Well, never mind about turning in those worthless bills.
12/17 – Wall Street Journal – Venezuela Extends Use of 100-Bolivar Note to Jan. 2 – Since the large denomination replacement bills are not ready, the government graciously and on spur-of-the-moment decided to let people have until January 2 to turn in all their 100 Bolivar notes, each of which is worth about three US cents. By government dictat, the 100 bills will be valid until 1/2/17.
12/19 – Wall Street Journal – Venezuela Deploys Troops After Weekend Riots – Looting is spreading. Government sent 3,000 soldiers to the state of Bolivar after looting there.
12/30 – Associated Press at Wall Street Journal – Venezuela’s President Once Again Extends 100-Bolivar Note’s Deadline – Deadline to turn in all 100 Bolivar bills before they become null and void has been extended a second time. Venezuelan citizens have until January 20 to turn in all the old bills.
The problem? The higher denomination bills are still not ready for distribution.
12/25 – New York Times – No Food, No Medicine, No Respite: A Starving Boy’s Death in Venezuela – Focus of the article is not on surgeons who operate on bloodied tables because there is not enough water to wash it off, let alone enough sterilizing solution to make it clean. Neither is the focus on psychiatric hospitals where the lack of medicine’s forces the staff to tie psychiatric patients to their chairs.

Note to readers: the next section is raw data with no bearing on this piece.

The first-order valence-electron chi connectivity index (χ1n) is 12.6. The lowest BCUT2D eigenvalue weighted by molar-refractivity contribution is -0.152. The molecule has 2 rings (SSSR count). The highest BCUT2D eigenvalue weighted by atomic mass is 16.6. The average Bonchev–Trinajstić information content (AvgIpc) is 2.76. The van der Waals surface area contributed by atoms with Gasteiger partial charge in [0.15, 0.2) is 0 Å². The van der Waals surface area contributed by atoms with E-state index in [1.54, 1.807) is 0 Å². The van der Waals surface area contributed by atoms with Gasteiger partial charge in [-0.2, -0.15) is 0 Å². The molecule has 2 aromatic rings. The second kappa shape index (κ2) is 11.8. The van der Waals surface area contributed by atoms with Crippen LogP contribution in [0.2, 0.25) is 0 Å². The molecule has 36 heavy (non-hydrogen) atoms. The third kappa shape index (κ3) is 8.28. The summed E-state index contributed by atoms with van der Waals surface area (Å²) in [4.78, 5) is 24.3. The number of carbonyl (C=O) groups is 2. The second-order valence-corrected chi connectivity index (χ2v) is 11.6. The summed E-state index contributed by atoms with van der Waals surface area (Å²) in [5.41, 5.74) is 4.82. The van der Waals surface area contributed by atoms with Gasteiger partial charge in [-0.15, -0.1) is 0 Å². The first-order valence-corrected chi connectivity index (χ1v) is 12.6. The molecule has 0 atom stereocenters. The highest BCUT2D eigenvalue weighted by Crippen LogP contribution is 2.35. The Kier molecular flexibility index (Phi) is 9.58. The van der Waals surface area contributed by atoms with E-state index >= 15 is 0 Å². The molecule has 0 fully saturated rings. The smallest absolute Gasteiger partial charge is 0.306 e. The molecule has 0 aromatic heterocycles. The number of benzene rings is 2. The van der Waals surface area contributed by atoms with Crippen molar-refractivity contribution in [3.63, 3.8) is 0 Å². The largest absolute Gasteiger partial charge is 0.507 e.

That’s the state of medicine in Venezuela, but instead the article focuses on the death of one 16-year-old young man.
The mom’s boyfriend, main breadwinner for the family, lost his job because the owner of the concrete company could not find any concrete mix. The family finally ran out of money. Not stretched, as in having to choose between food and pay the electric bill. No, they had no money. As a result they had to scavenge for mangoes. When they could no longer afford a bus ride to scavenge for mangoes, they scavenge for yucca. You have to thoroughly dry yucca before you eat it or the toxins can kill you.
The family had not eaten for three days so they had no choice but to try the yucca. By evening everyone was sick, but the son was worst off. Took a while to find a neighbor who had a car that was working to take him to the hospital.
Treatment for yucca poisoning is intravenous solutions and a certain medicine. The hospital had neither.
Ponder that again. The hospital did not have the basic medicine to treat simple poisoning.
By the next morning the young man was dead.
The only reference, the only hint, of what caused this horrible situation is one reference to an economic crisis that has been affecting the family for several months. There is also one reference to ailments that have hit the country this year.
No mention of currency controls. No mention of price controls. No mention of allocation of scarce foreign currency to favored friends of the government. No mention of government taking businesses away from their owners and turning the companies over to the military to run. No mention of closing the border. No mention of why there isn’t enough water or electricity to function.
No mention of socialism at all.
Yet that is the cause of this young man’s death. And the cause of many other deaths. And the cause of surgeons operating on bloody tables. And the cause of mentally ill patients being tied to their chairs because that is the only way to protect them. And the cause of all the other suffering you read about in Venezuela.